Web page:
Friday, January 30, 2009

Alien Invaders, Part I

I like to stop by my state's extension service on occasion to read the news. The news for the last couple of months have been all about alien invasions and how to control them. The first alien invader that we noticed showed up at our house in 2006 around Thanksgiving time. Their little triangular shapes swarmed out of the sky towards the house trying to break in. "Take me to your lights," they wanted to say. Yes they were moths - winter moths.

They coated any surface outside that was white. They beat themselves futilely against the glass at night. They totally covered our white doors, making it an effort to get inside without dragging a dozen with us each time. They were very annoying and we hadn't seen them before. They had probably been around the year before, but not in enough profusion to make us sit up and take notice. Now we do.

What weird moths they are too. They are most prevalent in December. Their biology must be very different to be able to function in the cold. I really wonder what their antifreeze is. Northern New England doesn't get them. It is too cold. We live right on the border of their range. We had some very frigid temperatures in November and December. I'm hoping it killed a lot of them off, because they have become a very big pest to our forests.

In springtime their children munch on the trees. I haven't seen such caterpillar poop rain since the last gypsy moth invasion. It comes in such quantities, I keep thinking of sweeping it off my patio and collecting it for fertilizer for the garden. On Cape Cod the invasion is so bad, the oak trees have started dying. They can only take so many years in a row of getting defoliated in the spring before they start to die (the invasion started in Plymouth in 2003 and has spread).

The one good thing that seems to have come out of it in my yard has been the influx of birds. I have seen more different species of birds in my garden than I ever have before (especially warblers). Those caterpillars make good baby food.

Luckily we have a good weapon against our invader. Our own little dive bombing aerial weapon is a fly. Though maybe it is more like ground troops setting mines. They lay their eggs on the leaves which the caterpillars eat. The parasitic fly grows from the soon to be ex-caterpillar. When Nova Scotia was invaded with the same moth, it took ten years for that control to work. Massachusetts started releasing flies in the area about four years ago, so we have a few more years of heavy infestation to go yet. I hope my trees survive.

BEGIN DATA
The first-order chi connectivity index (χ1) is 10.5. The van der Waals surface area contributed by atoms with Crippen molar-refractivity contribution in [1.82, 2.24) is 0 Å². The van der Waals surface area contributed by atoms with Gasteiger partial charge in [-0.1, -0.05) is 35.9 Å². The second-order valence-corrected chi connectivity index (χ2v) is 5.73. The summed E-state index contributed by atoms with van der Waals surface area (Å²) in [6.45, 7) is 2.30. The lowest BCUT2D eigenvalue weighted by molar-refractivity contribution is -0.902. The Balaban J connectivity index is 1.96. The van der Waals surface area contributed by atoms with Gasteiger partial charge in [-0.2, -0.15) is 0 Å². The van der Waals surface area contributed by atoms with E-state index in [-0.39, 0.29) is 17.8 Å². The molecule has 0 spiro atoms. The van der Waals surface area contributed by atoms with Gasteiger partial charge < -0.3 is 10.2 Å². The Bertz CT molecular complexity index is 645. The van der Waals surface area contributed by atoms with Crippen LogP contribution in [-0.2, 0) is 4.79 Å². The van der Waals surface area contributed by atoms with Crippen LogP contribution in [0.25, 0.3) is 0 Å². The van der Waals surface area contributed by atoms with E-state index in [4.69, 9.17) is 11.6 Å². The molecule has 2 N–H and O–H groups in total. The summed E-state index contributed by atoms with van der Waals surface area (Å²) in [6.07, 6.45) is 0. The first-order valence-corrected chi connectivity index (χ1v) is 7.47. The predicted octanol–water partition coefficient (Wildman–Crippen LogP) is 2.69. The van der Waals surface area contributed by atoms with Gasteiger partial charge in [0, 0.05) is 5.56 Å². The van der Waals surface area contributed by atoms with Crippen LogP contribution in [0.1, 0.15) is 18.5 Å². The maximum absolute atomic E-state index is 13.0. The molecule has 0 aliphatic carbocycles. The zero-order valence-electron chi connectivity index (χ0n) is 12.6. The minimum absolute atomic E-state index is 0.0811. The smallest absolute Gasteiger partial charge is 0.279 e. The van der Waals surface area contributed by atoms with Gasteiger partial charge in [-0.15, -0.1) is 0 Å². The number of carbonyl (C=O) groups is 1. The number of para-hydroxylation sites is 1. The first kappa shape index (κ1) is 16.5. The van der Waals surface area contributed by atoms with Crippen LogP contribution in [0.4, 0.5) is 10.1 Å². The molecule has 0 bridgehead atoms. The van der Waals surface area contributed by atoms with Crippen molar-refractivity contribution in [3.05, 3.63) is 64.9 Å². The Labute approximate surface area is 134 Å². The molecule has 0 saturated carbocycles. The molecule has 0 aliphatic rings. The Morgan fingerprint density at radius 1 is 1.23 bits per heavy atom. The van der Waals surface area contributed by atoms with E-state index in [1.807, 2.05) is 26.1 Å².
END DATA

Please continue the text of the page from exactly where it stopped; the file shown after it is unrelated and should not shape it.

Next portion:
Our other invasion is also taking down our trees, but deserves its own post.


  1. Hi Daphne, good grief, winter moths? Who woulda thunk it? The fly sounds diabolical, nature can ge pretty down and dirty sometimes. The stuff of science fiction writers. I hope your trees survive and the birds do their part. Warblers are so wonderful. The thought of raining caterpillar poop, well, not pleasant.

  2. Where did they come from originally? Weird stuff! Kim

  3. Frances, not not very pleasant, but I always wear a hat when going outside (or try to) so I'm protected. The caterpillars themselves when they fall out of the trees on their silk is actually more disgusting, because the hat won't protect you.

    Kim, they originally came from Europe, but they are in balance in Europe as the fly is also a native there.

  4. Sounds just awful. As annoying as flies can be, I hope they do help some...well, a lot! My husband is from Maine and as you said, they don't have them north of you...and I've never heard his family mention them. It's not an infestation to take lightly. I hope your next post isn't really about your trees being wiped out. That's just sad, all the way around.

  5. Daphne, your poor trees- so sorry to hear this. White moths, I've never heard of such a thing. Keep us posted :) on this. Do they at least die down as the weather warms? Or get worse?

  6. Daphne,

    Sorry if this was sent twice- having problems leaving comments on a few blogs today.

    I wanted to tell you, off subject, that I've been reading through your older posts and I gotta say, your soil looks great! Looks like you've worked hard on it. I learn a lot reading your blog.

  7. Jan, well at least not MY trees, but it really is pretty sad.

    DirtDigger, You never see the moths except in the winter. The caterpillars are out in the spring. They cocoon up and stay that way until late November. Thanks for the compliment. I do love my soil and try to treat it well.